The third stage, which corresponds roughly to one-third of the book, was the most difficult. I was too advanced in the writing to stick to my initial plan of 1k words per day.
I started to edit the text, prepare figures, reorganise sections, etc. This was essential to improve and polish both the structure and the content. I also updated the book with the most recent papers published during this period, which was easy as the structure was finalised, but a bit tedious, as many papers were published in this period. I had thus to redo a lot of reading and analysis at this time. Progress was slower during this period. The last few days on the plots are the days were I included all the permission-related text in the captions of the figures I reused. There are at least 2000 words in the book just to properly cite the source and copyright of these figures (more below on this).
Overall, I did much less editing than I thought (wished) I would. I removed approximately 16k words from the book (this is a rough estimate, see plot below), which is about 10%. On my standards, this is really not a lot. When I write the paper, 16% is probably the amount of text from the first version that is left in the final one. I could not do such an extensive rewriting here, or it would have taken another 2 years. Not an option.
The initial deadline to send the manuscript to Springer was June 2016. I could not meet the deadline. It took a bit longer and I eventually sent the final version at the end of October. The book is also three times longer than I initially estimated, so I guess it was a fair delay. The book is much more comprehensive than I initially envisioned. Although I did not asked, I wonder how many authors exceeds the initial deadline, and by how much? If anyone has any idea, please let me know.
The cool bits
Some things I more specifically enjoyed when writing the book. First and most important: learning about new domains and making new connections ! The idea was to cover many different domains where objects interact with a solidification interface, so I learned a lot while preparing the book. And yet, I still feel that I just cover the absolute basics of many domains. Overall, the book is still 60% materials science, 40% other than materials science (give or take).
I absolutely loved preparing the figures and in particular the drawings. I love the Wacom/Illustrator combo and spent way too much time polishing some of the figures (I am a bit obsessive when it comes to figures). I specifically enjoyed adapting old figures of crappy quality.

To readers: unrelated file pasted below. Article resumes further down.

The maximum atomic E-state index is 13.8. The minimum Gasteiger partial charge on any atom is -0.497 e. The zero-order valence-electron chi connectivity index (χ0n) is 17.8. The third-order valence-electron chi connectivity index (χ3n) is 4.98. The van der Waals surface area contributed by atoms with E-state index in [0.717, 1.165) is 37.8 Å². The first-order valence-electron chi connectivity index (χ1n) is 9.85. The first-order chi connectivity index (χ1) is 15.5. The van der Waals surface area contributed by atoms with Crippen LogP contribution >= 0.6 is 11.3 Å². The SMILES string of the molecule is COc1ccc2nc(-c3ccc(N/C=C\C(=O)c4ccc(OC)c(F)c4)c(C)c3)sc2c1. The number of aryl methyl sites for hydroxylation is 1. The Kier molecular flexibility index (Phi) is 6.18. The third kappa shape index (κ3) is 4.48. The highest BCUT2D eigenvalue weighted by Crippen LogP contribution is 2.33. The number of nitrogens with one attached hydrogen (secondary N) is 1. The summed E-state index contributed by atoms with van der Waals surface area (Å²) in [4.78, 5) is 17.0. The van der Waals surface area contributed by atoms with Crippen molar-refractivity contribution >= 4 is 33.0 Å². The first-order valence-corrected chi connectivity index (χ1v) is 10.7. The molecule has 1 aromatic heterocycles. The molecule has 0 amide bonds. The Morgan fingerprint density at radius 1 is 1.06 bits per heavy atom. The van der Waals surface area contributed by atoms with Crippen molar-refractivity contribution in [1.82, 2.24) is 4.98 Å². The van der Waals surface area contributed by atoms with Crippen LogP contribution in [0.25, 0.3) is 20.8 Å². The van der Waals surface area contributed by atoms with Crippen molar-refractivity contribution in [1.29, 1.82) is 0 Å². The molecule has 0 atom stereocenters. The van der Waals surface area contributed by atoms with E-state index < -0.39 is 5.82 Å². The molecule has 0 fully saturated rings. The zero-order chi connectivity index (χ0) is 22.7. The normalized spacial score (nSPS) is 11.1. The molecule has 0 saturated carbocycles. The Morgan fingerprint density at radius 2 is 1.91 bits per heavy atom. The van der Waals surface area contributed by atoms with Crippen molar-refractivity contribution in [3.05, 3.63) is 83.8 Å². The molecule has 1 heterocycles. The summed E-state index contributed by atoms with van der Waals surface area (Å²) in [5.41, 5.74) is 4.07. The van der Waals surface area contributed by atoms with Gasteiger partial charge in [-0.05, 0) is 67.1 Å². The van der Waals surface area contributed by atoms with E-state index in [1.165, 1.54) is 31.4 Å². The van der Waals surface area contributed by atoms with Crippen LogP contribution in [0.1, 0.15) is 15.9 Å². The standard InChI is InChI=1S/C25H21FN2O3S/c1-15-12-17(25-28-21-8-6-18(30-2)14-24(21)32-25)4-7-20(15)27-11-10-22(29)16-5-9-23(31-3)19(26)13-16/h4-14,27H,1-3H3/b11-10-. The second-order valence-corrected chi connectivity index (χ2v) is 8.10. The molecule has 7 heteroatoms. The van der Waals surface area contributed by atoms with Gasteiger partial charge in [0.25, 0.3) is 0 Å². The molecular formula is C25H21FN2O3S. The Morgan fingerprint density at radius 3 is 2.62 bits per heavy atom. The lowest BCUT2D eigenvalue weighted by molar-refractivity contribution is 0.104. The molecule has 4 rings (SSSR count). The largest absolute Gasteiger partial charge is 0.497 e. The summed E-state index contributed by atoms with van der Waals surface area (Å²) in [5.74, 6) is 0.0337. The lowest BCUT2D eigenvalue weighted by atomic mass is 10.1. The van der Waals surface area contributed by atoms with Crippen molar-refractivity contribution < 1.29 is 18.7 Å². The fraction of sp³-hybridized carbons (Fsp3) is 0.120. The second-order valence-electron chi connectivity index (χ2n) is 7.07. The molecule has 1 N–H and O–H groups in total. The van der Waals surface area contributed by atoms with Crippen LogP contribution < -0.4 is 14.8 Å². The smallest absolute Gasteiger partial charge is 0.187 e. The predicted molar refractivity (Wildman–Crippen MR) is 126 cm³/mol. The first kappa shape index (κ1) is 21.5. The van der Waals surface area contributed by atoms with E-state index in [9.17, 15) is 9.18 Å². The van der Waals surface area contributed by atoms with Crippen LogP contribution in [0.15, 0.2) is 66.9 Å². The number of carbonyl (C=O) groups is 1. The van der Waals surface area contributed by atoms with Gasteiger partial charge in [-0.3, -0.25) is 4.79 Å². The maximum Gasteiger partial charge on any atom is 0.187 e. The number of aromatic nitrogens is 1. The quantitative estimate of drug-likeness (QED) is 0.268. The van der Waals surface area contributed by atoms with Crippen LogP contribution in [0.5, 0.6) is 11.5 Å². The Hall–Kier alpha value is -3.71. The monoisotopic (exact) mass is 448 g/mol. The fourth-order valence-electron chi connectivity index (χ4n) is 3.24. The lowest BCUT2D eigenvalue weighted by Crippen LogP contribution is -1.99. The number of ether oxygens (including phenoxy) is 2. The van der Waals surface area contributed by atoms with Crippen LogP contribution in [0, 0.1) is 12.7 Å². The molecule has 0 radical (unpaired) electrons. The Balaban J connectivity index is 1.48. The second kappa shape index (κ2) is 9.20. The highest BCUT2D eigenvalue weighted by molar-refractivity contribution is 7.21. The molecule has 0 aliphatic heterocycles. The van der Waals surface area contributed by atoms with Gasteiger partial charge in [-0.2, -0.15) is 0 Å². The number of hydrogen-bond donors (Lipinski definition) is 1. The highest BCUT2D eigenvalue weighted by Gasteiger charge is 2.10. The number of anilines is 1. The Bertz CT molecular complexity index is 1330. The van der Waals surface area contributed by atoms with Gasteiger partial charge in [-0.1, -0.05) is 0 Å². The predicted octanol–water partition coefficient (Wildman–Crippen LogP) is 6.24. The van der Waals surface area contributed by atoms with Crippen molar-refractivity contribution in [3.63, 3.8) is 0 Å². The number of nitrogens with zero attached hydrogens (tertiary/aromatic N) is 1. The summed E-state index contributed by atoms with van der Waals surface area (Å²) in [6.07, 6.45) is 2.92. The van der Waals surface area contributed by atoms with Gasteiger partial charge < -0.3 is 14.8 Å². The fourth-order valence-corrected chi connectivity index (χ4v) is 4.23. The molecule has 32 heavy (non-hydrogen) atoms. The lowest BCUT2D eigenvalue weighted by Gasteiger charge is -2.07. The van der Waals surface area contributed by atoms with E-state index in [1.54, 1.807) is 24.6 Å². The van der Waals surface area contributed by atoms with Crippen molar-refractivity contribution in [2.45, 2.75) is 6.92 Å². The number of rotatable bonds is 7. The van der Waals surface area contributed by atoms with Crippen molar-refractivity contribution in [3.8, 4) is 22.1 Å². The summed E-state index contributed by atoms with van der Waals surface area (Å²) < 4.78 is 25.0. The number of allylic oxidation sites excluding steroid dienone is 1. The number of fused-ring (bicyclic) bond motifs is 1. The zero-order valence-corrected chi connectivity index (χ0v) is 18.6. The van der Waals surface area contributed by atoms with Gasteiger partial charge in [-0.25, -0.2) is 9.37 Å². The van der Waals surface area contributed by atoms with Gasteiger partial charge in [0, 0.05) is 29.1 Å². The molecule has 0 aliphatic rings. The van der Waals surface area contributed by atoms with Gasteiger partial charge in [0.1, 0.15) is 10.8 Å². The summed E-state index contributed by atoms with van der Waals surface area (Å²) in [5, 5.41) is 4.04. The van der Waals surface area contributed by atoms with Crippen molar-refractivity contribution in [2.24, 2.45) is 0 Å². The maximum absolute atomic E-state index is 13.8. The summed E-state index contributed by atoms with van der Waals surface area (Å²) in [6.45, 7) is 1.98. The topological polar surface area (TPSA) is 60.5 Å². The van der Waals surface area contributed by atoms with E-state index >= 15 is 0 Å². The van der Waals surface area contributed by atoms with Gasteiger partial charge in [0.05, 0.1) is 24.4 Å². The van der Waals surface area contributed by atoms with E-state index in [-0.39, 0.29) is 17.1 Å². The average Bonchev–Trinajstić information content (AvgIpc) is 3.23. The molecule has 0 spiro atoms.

Rewinding the history of ideas (the opening of chapter 4) was terrific and instructive. Seeing how these ideas appeared and developed in very different domains and with radically different perspectives and methods was absolutely fascinating. I am sure that I missed important papers, though (please let me know). Reading old papers is fun. I wish I could write (and draw) like many of these people. When Stephen Taber explains in his paper that he did his experiments in the cold nights of winter 1914/1915 because he had no cooling device in his lab, and then had to give up for a few years because it was not cold enough, I ended up looking up the weather records in Northern Carolina at the beginning of the 20th century to determine when he actually did the experiments (I am still not sure). I am not certain about the reliability of the records I found, either, so I did not included them in the book.
The getting-started chapter, where I expose all the tricks to get started with freezing in the lab, was a joy to write. This was probably the easiest chapter to write (I wrote 1100 words in 1hr, my record) and it was really fun to do. I would not be surprised if this turns out to be the most popular chapter. I receive many emails (mostly from students) asking me for basic, practical advices on how to freeze. I hope this chapter will be helpful for them. I believe we need more method papers, the methods sections are generally too short (IMHO) and I saw nice initiatives in this direction from Chemistry of Materials recently, for instance.
It is embarrassing, but I have to confess that the preparation of the index was very satisfying. It took me 2 or 3 days. I hope the readers will find it useful. I like indexes in book. I made a poll on Twitter and everyone wanted an index. So I complied.
Finally, I learned about some of my bad writing habits. I will not list them all here, but fixing them was super simple with Sublime Text.
The annoying bits
Two things. First: getting permissions and writing credits for figures. Although asking for permission is now automated for most publishers (through the Copyright Clearance Centre), each of them has a different requirements on how to write the credits in the caption. How to cite the paper. Some want you to reproduce exactly the figure caption. Others do not specify anything on this. It took me a few days to collect everything and write all the credits. I had to give up on a few figures (in particular old papers), for which I could not get permission (paying $100 or so per figure was not an option).
Second: Springer does not use the Oxford comma style. I should have been more careful before signing the contract.
The difficult bits
Writing this book was not an easy endeavour, but a few things were nevertheless particularly difficult.